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Hot Topic Highlight – A Practical Guide to Comparable Evidence Research

Updated: Oct 28, 2023



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What is the article about?


In this week’s blog, we share our practical guidance for comparable evidence research. This builds on our past blog on the RICS Professional Standard (formerly a Guidance Note) Comparable Evidence in Real Estate Valuation.

This is essential reading for any RICS APC or AssocRICS candidates who are researching comparable evidence in relation to the Valuation, Leasing & Letting, Purchase & Sale and Landlord & Tenant competencies, amongst others.

A quick refresher… 




There are five main valuation methods, of which the comparable method is one. This involves comparing similar transactions to give an indication of value.

RICS define comparable evidence as an ‘item of information used during the valuation process as evidence to support the valuation of another, similar item’.

What makes a good comparable?


  • Comprehensive, i.e. ideally a valuer needs more than one transaction. At least three, if not five plus, would be even better

  • Very similar or identical

  • Recent

  • Result of an arm’s length transaction

  • Verifiable

  • Consistent with local market practice

  • Result of underlying demand, i.e. sufficient bidders to createan active market



Where can I find comparable evidence from?


In Jen’s professional work for her RICS-regulated surveying firm, Projekt, she often has to find comparable evidence for lease renewals and rent reviews. We will focus on finding evidence to support an opinion of rental value in the rest of this blog.


This is the process that Jen follows when researching comparable evidence:

  • Use published online databases, such as CoStar or EIG, to identify potential comparables

  • Look for done deals, such as lettings, lease renewals, rent reviews and regears. Consider the weight allocated to each under the hierarchy of evidence (i.e. to what extent is the transaction at arm’s length?)

  • Look for investment or auction sales (completed deals or properties being marketed), where you may be able to extract details of key leasing events. Some may be historic so ensure you keep a close eye on any transaction dates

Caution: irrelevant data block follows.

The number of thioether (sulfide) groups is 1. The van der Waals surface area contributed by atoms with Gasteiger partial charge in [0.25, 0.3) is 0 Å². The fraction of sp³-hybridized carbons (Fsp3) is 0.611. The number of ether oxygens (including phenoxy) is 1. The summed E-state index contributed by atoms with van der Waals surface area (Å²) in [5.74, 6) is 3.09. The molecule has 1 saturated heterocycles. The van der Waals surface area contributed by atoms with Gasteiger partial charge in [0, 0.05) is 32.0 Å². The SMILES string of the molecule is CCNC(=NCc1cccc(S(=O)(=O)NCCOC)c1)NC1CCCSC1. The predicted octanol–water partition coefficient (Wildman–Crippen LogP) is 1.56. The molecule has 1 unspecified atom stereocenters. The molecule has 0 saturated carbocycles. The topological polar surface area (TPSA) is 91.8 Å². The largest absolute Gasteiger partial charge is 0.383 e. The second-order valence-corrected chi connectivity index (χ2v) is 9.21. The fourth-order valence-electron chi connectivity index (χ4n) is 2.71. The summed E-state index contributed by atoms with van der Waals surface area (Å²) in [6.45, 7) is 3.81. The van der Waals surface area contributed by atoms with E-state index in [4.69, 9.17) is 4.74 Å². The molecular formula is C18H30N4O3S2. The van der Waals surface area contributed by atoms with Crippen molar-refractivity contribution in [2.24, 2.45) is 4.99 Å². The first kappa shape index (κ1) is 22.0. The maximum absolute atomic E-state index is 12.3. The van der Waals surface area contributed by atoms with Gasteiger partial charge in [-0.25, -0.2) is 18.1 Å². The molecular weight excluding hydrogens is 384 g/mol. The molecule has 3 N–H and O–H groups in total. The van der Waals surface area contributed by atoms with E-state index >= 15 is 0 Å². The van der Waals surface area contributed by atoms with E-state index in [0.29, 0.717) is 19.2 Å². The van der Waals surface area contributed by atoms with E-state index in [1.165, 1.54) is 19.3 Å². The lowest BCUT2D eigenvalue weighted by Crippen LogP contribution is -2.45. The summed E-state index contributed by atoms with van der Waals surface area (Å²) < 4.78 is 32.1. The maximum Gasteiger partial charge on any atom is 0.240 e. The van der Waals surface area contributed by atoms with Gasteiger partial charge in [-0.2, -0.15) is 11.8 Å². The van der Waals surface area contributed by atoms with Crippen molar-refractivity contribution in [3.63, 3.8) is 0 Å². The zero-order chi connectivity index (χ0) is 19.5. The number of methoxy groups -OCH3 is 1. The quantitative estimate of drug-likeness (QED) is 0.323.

• Look for properties that are available to let. Although not done deals, these may give an indication of ceiling (quoting) rents and the market dynamics in a specific location. Speaking to the agents involved may give you further leads on completed deals nearby

  • Speak to active local and national agents in the area. Some online databases have a search function to identify which agents have done deals in an area recently. You are likely to identify evidence not published on the online databases this way, including rent reviews, regears and off-market transactions

  • Use a database such as The Requirement List to identify active requirements in the area and the level of rents that the market might pay

  • Look at nearby properties in the area that could be potential comparables and use the Land Registry to identify landlord or tenant contacts, or to download any leases that may be available


Do I need to verify the information?


For each comparable identified, you MUST speak to the agent involved to verify details of the transaction. Ideally, speak to both parties to the transaction as they will often have differing analyses or views!


What details should I record?


We recommend that as part of your discussions and due diligence, you should record the following details:

  • Address

  • Type of property

  • Tenure, i.e. freehold or leasehold

  • Location

  • Lease terms, if applicable

  • Brief description

  • Floor areas

  • Transaction type and date

  • Value and any incentives

  • Analysis

  • Parties involved

  • Source of information

  • Any issues relating to reliability

  • Date the evidence was verified

Having a simple template proforma to record key details is best practice. This can then be saved on your file for future reference.


What do I do with the evidence?


  • You will then need to analyse your comparable evidence:

  • Analyse the net effective rate, i.e. taking any incentives into account

  • Collate evidence in a schedule or matrix

  • Adopt a common measurement or comparison standard

  • Adjust quantitatively and qualitatively using the hierarchy of evidence and other key considerations (including your own knowledge and experience)

  • Analyse the evidence to form your opinion of value

  • Stand back and look to sense check the final valuation figure

  • Report your opinion to the client, including any negotiation strategy or quoting terms, depending on the instruction in hand





 

How can we help?




  • Head to our blog archive to access even more free CPD and AssocRICS and RICS APC training and support.

  • Download your free AssocRICS and RICS APC resources, including e-books and revision quizzes.

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Stay tuned for our next blog post to help build a better you.


N.b. Nothing in this article constitutes legal, professional or financial advice.


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